Jack Sisterson, the former University of Louisville soccer player turned horseman, could have his biggest day as a trainer on Thursday's closing card of the RUNHAPPY Meet at Kentucky Downs.
As private trainer for Calumet Farm, Sisterson is running Coachwhip in the $500,000 Ramsey Farm Stakes, followed by Lexitonian in the $500,000, Grade 3 Nevada State Bank Franklin-Simpson Stakes. The stable warms up with second-time starter Kierkegaard in the fourth race for 2-year-old maidens. Calumet Farm long has been a supporter of America's most unique race meet, with owner Brad Kelley the one-time owner of Kentucky Downs and with the farm sponsoring the $1 million Calumet Farm Kentucky Turf Cup, which last Saturday was won by Calumet Farm-bred Zulu Alpha.
Both Coachwhip (15-1) and Lexitonian (20-1) are prices in Byron King's morning line — which you could say puts them right in the sweet spot for Sisterson, especially with Lexitonian.
Sisterson was hired by Brad Kelley's Calumet Farm 14 months ago, earning his first win on Aug. 12, 2018, with Next Dance at Belterra Park in a maiden race carrying a $16,000 pot.
Since then his horses have won 19 races and almost $1.2 million. That includes Grade 3 stakes with Oxy Lady (Aqueduct's Tempted at 36-1 odds), Coach Whip (Arlington Matron as the favorite), Bandua (Arlington Handicap as the favorite) and Lexitonian (Pimlico's Chick Lang Stakes at 17-1). Bandua most recently was third in the Grade 1 Arlington Million at 17-1 odds and will run next in Keeneland's Grade 1, $1 million Shadwell Turf Mile.
Last Saturday, Sisterson won the $75,000 Arlington-Washington Futurity with 17-1 shot Flap Jack.
Kentucky Downs will be Lexitonian's eighth track in nine career starts, as well as his first start on turf. After racing exclusively on dirt, Lexitonian was third over Arlington's synthetic surface in the Bruce D. Memorial in his last race.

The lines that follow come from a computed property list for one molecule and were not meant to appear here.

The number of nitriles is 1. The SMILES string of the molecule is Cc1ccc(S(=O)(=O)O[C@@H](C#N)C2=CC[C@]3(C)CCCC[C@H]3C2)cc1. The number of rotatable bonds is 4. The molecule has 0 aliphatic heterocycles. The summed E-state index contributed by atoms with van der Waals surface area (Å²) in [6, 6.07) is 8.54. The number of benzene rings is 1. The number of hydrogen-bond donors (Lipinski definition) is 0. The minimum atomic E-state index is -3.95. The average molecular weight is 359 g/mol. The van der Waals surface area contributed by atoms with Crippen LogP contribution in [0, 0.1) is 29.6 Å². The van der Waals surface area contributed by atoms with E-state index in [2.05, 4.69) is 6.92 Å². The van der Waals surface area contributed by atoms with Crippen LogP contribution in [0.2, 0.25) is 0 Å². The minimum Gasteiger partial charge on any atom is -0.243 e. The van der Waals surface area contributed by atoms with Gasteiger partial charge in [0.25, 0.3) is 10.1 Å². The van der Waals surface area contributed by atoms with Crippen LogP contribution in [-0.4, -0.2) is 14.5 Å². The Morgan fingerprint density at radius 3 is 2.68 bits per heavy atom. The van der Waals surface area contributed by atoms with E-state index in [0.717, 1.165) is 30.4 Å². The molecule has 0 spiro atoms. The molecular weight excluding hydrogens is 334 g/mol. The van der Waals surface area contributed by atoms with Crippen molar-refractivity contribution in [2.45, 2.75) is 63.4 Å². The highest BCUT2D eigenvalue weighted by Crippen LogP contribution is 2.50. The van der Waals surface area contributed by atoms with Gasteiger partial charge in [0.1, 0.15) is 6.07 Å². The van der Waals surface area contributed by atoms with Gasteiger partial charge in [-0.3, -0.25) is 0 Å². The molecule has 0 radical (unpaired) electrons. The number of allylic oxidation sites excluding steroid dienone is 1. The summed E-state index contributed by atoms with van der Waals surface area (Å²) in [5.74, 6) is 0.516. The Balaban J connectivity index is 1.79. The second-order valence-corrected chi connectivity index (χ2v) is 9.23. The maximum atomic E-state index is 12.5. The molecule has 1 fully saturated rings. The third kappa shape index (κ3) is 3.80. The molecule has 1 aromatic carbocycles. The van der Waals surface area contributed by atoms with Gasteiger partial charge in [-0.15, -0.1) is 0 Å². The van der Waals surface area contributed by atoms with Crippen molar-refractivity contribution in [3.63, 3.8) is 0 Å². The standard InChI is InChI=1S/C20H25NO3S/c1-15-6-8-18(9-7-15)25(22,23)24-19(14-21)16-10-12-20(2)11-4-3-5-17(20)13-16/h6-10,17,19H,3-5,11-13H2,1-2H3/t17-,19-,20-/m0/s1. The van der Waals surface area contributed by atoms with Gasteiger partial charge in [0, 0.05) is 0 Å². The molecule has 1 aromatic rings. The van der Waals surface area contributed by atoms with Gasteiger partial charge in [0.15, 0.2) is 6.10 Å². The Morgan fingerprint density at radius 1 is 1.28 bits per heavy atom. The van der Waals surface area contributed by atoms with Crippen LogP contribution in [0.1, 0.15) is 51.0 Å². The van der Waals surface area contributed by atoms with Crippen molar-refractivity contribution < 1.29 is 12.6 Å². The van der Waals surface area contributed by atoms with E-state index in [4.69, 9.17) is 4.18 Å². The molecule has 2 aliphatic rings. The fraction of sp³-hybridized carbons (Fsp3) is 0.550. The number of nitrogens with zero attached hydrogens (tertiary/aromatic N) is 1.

“He's a little trouper. He's doing as good as he was in his winning races in Maryland,” Sisterson said, adding cheerfully, “I love the fact that he's 20-1, because at Pimlico when he won he was a long shot and at Laurel when he won (the $75,000 Concern Stakes July 14) he was a long shot. I think if they made us 20-1, it means we have a chance. If he was 3-1, we'd have no chance.
“We breezed him just an easy three-eighths on the grass Sunday at Keeneland with Tyler (Baze) on him. He traveled great over the turf course, and Tyler felt he handled it very well. He's fresh and showing in training signs that he's ready to run another good race tomorrow.”
Sisterson blames himself for Lexitonian's defeat in the mile Bruce D. at Arlington.
“I thought he'd be on the lead and keep going and win that race,” he said. “So I told Adam (Beschizza), 'He's coming out of sprint distances, going a mile he's going to jump and be forwardly placed on the lead. Just keep going, sort of go wire to wire.' If you look at his best races, he's been in a dog battle right to the wire. Adam mentioned turning for home that the horse pricked his ears and sort of thought the job was done. He waited on horses and from the sixteenth pole toward the wire, he was sort of pulling himself up; we really couldn't engage with the two outside horses at Arlington.
“So we're going to ride him how Jose Ortiz rode him at Pimlico. It wouldn't surprise me if he broke on top, but Tyler will be getting him to relax behind the pace. He'll definitely have a target to run at. Coming toward the eighth pole, we'll be keeping the target close to us and keeping him in a battle. Because he's a little fighter, the horse. The more fight he gets in him, the more fight he shows and will to win.”